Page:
I don't want to be skeptical, but here's what BHI said about bicycle helmet slip plane technology:

"...the key flaw in the MIPS argument: in the real world, bicycle helmets are so loosely coupled with the head that a slip-plane inside the helmet structure does not add significant sideways movement in an impact. The helmet moves anyway, unless it is constrained in a lab test."

If BHI and CPSC are in error with their thinking, I encourage any poster here to please link us to some independent data (I can't find any) showing this technology does actually mitigate injuries while bicycling and that slip plane bicycle helmets are 'safer'.

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Old 05-07-14, 09:21 PM   #48
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A $40 helmet will protect your head as well as a $150 helmet will. Don't think an expensive helmet does anything for noise. Even cheap helmets have plenty of vents. Beyond that, I would take manufacturers claims of superior airflow with a grain of salt. Visors don't do much to protect the eyes. Get protective eye wear. Sunglasses for sunny days, clear lenses for cloudy days, to keep dirt or bugs out of your eyes.

Wear a cycling cap or bandana under your helmet if you think your head might get sunburn through the vents.

A more expensive helmet might get you a better fit, but then again might not. Everybody's head is a little different. Fwiw, I have never paid more than $40 or $50 for a helmet, and have sometimes gotten them on sale for $25 or $30.
This ^^^^^^^^^^^^^^^
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Old 05-07-14, 10:57 PM   #49
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I don't want to be skeptical, but here's what BHI said about bicycle helmet slip plane technology:

"...the key flaw in the MIPS argument: in the real world, bicycle helmets are so loosely coupled with the head that a slip-plane inside the helmet structure does not add significant sideways movement in an impact. The helmet moves anyway, unless it is constrained in a lab test."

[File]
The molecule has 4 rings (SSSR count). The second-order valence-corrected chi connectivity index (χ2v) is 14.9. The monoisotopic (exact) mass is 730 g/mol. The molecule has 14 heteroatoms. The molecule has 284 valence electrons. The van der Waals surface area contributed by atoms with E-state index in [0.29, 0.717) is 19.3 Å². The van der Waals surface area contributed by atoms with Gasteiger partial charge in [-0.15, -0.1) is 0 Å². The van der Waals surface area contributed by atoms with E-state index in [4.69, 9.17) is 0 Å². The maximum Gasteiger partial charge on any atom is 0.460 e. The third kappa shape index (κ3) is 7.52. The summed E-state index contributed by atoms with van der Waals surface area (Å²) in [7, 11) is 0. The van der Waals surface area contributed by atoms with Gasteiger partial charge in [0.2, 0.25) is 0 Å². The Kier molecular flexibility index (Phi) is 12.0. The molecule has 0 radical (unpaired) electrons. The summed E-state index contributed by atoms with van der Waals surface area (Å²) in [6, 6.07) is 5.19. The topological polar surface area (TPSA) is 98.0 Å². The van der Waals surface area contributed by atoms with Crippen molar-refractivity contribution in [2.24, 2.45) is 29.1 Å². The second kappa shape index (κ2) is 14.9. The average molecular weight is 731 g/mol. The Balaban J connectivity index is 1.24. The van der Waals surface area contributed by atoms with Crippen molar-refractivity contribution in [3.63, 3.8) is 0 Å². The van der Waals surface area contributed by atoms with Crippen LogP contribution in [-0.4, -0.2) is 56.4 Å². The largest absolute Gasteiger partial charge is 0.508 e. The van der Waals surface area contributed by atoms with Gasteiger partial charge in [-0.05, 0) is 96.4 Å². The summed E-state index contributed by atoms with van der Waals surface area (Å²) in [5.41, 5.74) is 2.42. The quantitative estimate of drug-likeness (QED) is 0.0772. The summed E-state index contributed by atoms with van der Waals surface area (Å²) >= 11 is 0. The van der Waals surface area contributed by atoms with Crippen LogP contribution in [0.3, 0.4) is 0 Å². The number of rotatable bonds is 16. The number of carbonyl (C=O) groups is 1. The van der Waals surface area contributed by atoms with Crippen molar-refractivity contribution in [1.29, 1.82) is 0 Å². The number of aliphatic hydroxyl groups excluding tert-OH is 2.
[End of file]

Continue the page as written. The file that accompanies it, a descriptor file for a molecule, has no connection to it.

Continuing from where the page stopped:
If BHI and CPSC are in error with their thinking, I encourage any poster here to please link us to some independent data (I can't find any) showing this technology does actually mitigate injuries while bicycling and that slip plane bicycle helmets are 'safer'.
The BHI (and I'm the one that usually post the link to their site) is overstating their side of the argument also. The reality of helmets and concussions is that it's not well understood. There is a great article on head injury in Outside Magazine An Alarming Trend of Head Injuries in Outdoor Sports | Injury Prevention | OutsideOnline.com . I'd recommend that everyone who rides a bike, skis, etc., read it. Especially read it if you've got a child or grandchild who is interested in extreme sports - like football. Or soccer. Golf may be OK.

From the article "...roughly 600 cyclists die annually as a result of head injuries, and in 2009, some 85,000 concus*sed cyclists ended up in emergency rooms." That's a lot.

I'm currently wearing a POC helmet with MIPS. Maybe it offers more protection, maybe it doesn't. I'm hoping it does. I've also got two lovely LAS Squalos with big cracks on the right temples. I doubt that slip plan technology would have lessened the blunt impact I experience in either of those two crashes, but I'll take all of the potential protection money can buy. Except for the $600 neck dealie. At least not yet.
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Old 05-08-14, 06:20 AM   #50
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From the article "...roughly 600 cyclists die annually as a result of head injuries, and in 2009, some 85,000 concus*sed cyclists ended up in emergency rooms." That's a lot.
In an article about possible improvements to helmet design (and who's not for that?), they throw in some numbers without linking them in any way to current helmet use, designs or performance. That's poor writing, poor editing or journalistic sensationalism.

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...I'll take all of the potential protection money can buy.
Then you'll want to retire your POC in a couple of months when the 6D ATB-1 becomes available. Price not yet announced, but I'm expecting it'll be in the $700~$800 range.